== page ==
3 March 2014
Compare and Contrast Essay: Group Study or Independent Study
Deciding whether to study alone or in a group setting can be challenging. These study methods are very different in many aspects. The variations in study methods reflect the student's ability to focus, troubleshoot, and stay motivated. Many students surmise either study method to be equally beneficial and efficient. However, one method of study is more advantageous than the other. Group study sessions are overall more valuable to the student than studying independently.
Foremost, in relation to focusing, group study is more constructive than studying independently because it is more interesting, interactive, and proactive (Draganski & Gaser, 2004, p. 311-312). The diversity of students within a study group will expose unique study techniques that can be helpful, new, and interesting. The more interested the student is, the more attentive he or she will be. Interactive study allows the student to be involved in conversation, hence, staying focused on the topic. Individuals in a group setting concentrate more adequately than students that study independently because it is more proactive. Getting involved in group discussions, searching for answers, and sharing knowledge are proactive means to remain focused and reduce the likelihood of procrastinating. In contrast, students who study alone lose focus quicker and easier from lack of interest and boredom (Rubinstein & Meyer, 2007, p. 763-797). Unlike independent study, group study heightens the ability to stay focused, thus being more profitable for the student.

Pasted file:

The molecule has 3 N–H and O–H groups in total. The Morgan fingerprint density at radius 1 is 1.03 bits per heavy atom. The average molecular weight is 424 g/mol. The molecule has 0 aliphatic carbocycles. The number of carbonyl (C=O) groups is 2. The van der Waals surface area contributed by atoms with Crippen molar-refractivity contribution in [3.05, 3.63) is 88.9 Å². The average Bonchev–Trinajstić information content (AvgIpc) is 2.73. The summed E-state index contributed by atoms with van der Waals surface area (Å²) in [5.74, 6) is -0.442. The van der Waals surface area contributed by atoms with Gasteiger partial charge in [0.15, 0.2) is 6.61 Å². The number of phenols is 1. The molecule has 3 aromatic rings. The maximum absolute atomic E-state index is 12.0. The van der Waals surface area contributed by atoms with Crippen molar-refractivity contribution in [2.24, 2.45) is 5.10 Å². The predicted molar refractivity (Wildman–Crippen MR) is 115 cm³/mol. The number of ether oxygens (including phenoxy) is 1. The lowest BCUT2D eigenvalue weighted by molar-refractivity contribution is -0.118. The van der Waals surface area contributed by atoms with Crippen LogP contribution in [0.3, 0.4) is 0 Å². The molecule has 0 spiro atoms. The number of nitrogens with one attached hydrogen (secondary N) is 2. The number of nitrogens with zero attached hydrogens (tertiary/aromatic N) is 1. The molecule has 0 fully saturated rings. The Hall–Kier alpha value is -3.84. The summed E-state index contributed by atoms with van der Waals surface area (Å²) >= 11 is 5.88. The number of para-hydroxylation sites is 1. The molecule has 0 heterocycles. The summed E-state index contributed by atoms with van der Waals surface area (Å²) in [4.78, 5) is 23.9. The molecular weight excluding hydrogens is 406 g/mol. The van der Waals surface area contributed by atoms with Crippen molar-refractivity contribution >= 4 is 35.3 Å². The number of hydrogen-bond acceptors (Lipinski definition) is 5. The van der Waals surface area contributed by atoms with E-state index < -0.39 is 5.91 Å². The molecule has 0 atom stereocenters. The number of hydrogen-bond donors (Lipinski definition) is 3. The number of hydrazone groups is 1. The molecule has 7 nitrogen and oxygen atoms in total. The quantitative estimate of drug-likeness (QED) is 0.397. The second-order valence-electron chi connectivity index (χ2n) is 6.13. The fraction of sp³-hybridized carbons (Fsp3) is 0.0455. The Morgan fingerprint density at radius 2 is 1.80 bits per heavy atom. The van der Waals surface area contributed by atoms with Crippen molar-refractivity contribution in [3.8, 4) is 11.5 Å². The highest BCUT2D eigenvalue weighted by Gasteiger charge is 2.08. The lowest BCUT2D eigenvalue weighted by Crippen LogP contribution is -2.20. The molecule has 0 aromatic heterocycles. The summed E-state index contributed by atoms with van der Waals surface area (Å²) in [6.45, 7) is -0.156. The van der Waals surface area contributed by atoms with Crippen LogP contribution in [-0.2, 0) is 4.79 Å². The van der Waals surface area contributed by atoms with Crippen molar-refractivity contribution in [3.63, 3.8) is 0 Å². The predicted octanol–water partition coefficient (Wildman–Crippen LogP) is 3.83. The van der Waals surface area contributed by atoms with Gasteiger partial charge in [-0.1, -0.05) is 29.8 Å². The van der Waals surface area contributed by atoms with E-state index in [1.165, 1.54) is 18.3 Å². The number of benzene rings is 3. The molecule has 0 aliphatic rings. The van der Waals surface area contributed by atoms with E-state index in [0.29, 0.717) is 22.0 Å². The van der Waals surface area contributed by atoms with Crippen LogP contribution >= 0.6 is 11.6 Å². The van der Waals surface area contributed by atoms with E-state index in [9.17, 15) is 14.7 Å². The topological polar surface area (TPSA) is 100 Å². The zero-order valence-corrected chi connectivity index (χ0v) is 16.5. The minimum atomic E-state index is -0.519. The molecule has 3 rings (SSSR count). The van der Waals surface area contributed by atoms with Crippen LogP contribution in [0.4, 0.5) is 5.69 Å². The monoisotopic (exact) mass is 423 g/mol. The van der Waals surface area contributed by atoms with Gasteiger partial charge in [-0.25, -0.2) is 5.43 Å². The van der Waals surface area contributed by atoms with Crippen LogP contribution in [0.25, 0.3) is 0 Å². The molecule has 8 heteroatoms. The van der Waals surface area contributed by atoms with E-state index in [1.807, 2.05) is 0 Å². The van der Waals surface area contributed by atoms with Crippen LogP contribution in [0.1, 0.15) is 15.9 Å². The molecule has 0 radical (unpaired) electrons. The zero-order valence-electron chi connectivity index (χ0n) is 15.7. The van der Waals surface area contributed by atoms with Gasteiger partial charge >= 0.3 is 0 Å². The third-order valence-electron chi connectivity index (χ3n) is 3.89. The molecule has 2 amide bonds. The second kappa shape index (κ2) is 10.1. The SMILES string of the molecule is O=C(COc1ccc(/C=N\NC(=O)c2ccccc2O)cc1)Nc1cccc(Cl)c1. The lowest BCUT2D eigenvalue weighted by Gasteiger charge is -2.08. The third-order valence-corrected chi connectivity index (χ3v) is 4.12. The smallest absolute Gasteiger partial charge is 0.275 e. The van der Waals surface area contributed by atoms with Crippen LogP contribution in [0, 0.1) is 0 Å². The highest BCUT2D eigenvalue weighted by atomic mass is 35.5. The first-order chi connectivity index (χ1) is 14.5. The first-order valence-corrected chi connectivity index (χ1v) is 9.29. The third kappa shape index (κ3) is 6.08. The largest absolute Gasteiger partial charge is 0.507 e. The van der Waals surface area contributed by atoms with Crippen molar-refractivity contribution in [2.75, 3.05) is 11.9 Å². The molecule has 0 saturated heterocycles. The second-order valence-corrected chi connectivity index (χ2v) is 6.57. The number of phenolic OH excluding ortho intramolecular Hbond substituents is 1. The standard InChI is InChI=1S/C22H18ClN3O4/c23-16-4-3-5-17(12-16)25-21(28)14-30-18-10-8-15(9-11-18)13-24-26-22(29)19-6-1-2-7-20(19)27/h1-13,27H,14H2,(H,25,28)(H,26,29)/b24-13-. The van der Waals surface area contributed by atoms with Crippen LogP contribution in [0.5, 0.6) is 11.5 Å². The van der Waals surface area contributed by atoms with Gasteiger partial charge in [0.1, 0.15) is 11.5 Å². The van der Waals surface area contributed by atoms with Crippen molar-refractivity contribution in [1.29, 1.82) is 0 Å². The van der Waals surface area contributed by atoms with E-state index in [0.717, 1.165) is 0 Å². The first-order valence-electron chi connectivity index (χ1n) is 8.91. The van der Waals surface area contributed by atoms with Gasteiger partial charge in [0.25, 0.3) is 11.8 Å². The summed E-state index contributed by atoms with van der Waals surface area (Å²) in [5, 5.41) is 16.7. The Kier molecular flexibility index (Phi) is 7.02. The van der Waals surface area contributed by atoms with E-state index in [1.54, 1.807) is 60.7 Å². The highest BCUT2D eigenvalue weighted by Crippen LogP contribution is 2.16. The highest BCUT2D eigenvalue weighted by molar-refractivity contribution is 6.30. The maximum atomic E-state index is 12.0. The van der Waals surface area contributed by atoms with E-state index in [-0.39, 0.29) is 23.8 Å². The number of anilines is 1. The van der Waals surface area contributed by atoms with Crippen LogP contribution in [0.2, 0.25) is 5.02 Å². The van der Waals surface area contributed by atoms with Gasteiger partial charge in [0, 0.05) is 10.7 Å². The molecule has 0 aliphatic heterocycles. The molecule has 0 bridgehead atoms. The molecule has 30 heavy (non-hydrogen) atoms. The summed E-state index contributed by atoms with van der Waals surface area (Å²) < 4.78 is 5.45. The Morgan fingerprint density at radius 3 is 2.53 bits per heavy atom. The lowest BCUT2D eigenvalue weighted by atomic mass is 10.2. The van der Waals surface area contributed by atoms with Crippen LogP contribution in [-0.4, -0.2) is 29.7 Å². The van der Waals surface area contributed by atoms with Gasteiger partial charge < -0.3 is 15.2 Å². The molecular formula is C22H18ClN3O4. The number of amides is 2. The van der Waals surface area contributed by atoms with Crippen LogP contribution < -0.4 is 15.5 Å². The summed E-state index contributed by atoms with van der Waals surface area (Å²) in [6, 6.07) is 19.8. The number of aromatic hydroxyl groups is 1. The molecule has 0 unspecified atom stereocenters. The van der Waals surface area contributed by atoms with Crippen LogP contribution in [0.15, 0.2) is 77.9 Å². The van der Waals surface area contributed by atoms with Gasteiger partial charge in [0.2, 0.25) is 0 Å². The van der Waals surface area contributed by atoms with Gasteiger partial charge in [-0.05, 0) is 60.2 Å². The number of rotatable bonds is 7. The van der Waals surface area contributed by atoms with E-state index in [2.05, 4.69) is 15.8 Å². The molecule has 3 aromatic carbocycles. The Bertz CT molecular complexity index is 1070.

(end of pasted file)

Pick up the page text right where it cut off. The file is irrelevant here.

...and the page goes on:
Secondly, troubleshooting is more effective in group study than in independent study because it is less time consuming, has more readily available resources, and gives each other the opportunity to teach. Working through problems can be very time consuming (and equally frustrating). Meanwhile, group study allows...
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Cherry, K. (n.d.). How to become a more effective learner: Tips from psychology to improve learning effectiveness and efficiency. Retrieved from http: //psychology.about.com/od/educationalpsychology/tp/effective-learning.htm
Draganski, B., Gaser, C. (2004). Neuroplasticity: Changes in grey matter induced by training. Nature, 427(22), 311-312.
Rubinstein, S.; Meyer, E. (2007). Human Perception and Performance. Journal of Experimental Psychology, 27(4), 763-797.
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